A view of London overlooking the Thames.

When will London join the Global Age Friendly Cities Network?

#agefriendlylondon? – when will the capital join the global Age Friendly Cities network? Manchester and Bristol are marching ahead and Southwark has taken the plunge – so what can be done to commit London to join the global Age Friendly Cities Network? New York is a member but when you search #agefriendlylondon you find yourself reading about London in Canada! London’s piecemeal approach is indicative of lack of leadership and collaboration on older people’s issues.

A new report #agefriendlylondon – building on the power of older people prepared for the Greater London Authority (GLA) considers what older change-makers, Londoners who are leading and mobilising others to make London more Age Friendly, feel could be improved. It concludes that if we are to develop better practice there is a need to share learning and support older people’s organisations to strategise and organise. Becoming an Age Friendly City would galvanise London’s older people-led and age-focused agencies to co-ordinate, exchange good practice and come up with new solutions at borough, city and international level.

The World Health Organisation’s Age Friendly Framework promotes a comprehensive approach to active and healthy ageing, placing people in later life at the heart of decision-making, and working across sectors to bring a wide range of local actors together.

Older people having a table discussion.
The WHO’s Age Friendly Framework wants older people themselves to be at the heart of decision making.

One of the exciting elements of the Age Friendly Framework is the emphasis on older people’s contribution and agency – their potential, motivation and power – to create better cities for themselves and future generations. The network promotes a citizen-based policy approach to ageing which goes beyond seeing older people as patients or consumers of health services to recognising older people as citizens and the need to change social structures and attitudes to ageing. This approach chimes with the Mayors focus on active citizenship but needs work to become a reality. As one research participant commented “There is still only one image of old – a Zimmer frame, invisible and unimportant.”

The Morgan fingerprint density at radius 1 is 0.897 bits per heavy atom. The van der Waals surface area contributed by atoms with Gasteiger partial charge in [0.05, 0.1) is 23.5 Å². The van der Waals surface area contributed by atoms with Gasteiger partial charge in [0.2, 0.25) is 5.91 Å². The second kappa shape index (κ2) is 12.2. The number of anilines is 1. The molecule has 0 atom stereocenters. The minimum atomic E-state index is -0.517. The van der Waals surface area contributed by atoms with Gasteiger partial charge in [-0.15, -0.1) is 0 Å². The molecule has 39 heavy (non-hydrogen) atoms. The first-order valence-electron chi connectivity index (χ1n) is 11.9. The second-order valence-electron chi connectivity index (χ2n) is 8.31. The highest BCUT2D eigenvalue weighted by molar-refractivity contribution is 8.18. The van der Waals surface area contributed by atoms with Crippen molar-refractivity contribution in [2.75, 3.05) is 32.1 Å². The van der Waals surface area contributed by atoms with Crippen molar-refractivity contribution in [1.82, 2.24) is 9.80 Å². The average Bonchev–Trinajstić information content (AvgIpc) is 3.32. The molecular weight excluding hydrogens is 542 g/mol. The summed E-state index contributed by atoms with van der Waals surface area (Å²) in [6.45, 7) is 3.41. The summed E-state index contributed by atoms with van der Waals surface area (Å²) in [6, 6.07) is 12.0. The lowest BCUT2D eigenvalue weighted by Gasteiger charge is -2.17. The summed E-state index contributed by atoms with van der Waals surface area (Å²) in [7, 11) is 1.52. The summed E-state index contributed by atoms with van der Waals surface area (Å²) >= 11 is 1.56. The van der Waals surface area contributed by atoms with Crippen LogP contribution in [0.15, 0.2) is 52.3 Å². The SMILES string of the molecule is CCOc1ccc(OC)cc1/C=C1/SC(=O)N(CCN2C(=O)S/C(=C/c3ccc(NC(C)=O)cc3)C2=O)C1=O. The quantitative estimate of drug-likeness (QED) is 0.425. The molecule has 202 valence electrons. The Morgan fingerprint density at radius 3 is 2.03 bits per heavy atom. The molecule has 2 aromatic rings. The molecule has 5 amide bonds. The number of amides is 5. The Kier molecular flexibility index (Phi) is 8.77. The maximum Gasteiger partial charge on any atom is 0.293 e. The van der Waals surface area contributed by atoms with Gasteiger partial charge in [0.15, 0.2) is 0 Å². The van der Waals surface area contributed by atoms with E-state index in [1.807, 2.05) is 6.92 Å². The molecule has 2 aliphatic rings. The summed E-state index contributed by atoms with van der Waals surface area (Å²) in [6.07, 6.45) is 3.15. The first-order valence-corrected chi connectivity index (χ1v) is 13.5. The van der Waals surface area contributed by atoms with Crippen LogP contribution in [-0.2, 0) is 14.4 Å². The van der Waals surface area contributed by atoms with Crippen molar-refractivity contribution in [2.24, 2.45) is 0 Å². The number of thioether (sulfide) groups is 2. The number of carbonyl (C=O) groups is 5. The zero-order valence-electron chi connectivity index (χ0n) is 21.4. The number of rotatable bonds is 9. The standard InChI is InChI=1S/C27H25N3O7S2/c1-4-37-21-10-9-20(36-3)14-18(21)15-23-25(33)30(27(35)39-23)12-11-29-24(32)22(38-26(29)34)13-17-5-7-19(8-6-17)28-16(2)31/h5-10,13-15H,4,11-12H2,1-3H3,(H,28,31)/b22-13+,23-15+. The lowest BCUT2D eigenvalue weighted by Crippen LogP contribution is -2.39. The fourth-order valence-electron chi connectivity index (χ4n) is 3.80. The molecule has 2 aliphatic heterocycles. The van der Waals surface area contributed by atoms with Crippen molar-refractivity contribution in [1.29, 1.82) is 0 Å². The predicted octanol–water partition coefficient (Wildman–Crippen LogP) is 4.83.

One of the questions investigated in the research was “If you had three wishes to make London a better place to grow old what would they be?” The most frequent answer was for ‘respect and understanding’. “Respect – older people have a lot of experience, but feel that others think older people are past it, a nuisance.”

Directly quoting older change-makers and packed full of ideas drawn from their experience as leaders the report identifies 8 insights and opportunities for change. Innovations that can harness the skills and capacity of older citizens and challenge us to re-think how we use existing infrastructure. Suggestions include building on the Freedom pass which makes London a great place to grow old, an older people’s leadership academy, age aware volunteering and equipping older Londoners to negotiate with planners.

Principles of respect, social and civic participation are vital to drive age inclusive practice, alongside the provision of services to meet core needs. There is a clear demand for London to become more age friendly and to nurture intergenerational understanding. The report found that older Londoners are not resigned to being overlooked by society but are determined to be heard.

Download #agefriendlylondon – building on the power of older people.

Jane Scobie

Jane Scobie is a 2017 Clore Social Fellow who has been funded by the Tudor Trust and John Ellerman Foundation to bring creativity and new thinking into the older people’s sector.

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2 thoughts on “When will London join the Global Age Friendly Cities Network?

  1. This is a welcome and unusual report and at Kilburn Older Voices Exchange we’re pleased to have made a contribution to it. What should now be concerning people is the best way to take it forward. London has had an unhappy history through which associations of older people find themselves caught up in over-stretched committee structures and forums exerting little influence and bogged down with tiresome procedures. Until a dozen or so London boroughs throw their weight behind the age-friendly city idea the GLA will struggle to make any progress on its own. What they should concentrate on is Jane’s excellent suggestion (page 5) for a London older people’s ‘leadership academy’ – the non-elitist activist-supporting version, that is – and perhaps steer clear of the ‘older people’s board’ for now.

  2. Overall what comes over is the ethos of older people being pro-active and in control of their lives and their contribution to their communities. Treating older people as clients and recipients of care is detrimental to older people’s health and well being and diminishes their feeling of self worth and is a loss for their communities. Older people are experts in being older and their views should be invited at the planning stage rather than what feels like an afterthought and tick box exercise once decisions have already been formed.

    Whilst this is a study across the London boroughs it is also relevant to a range of large towns and cities and elsewhere in England. I will certainly be forwarding the report to colleagues

    On reading information about other services – Advocacy in Barnet provides a range of independent advocacy for and with older people: AgeUK in Barnet provides befriending and other services
    Advocacy for Older people in Greenwich provides independent advocacy for older people in Greenwich.

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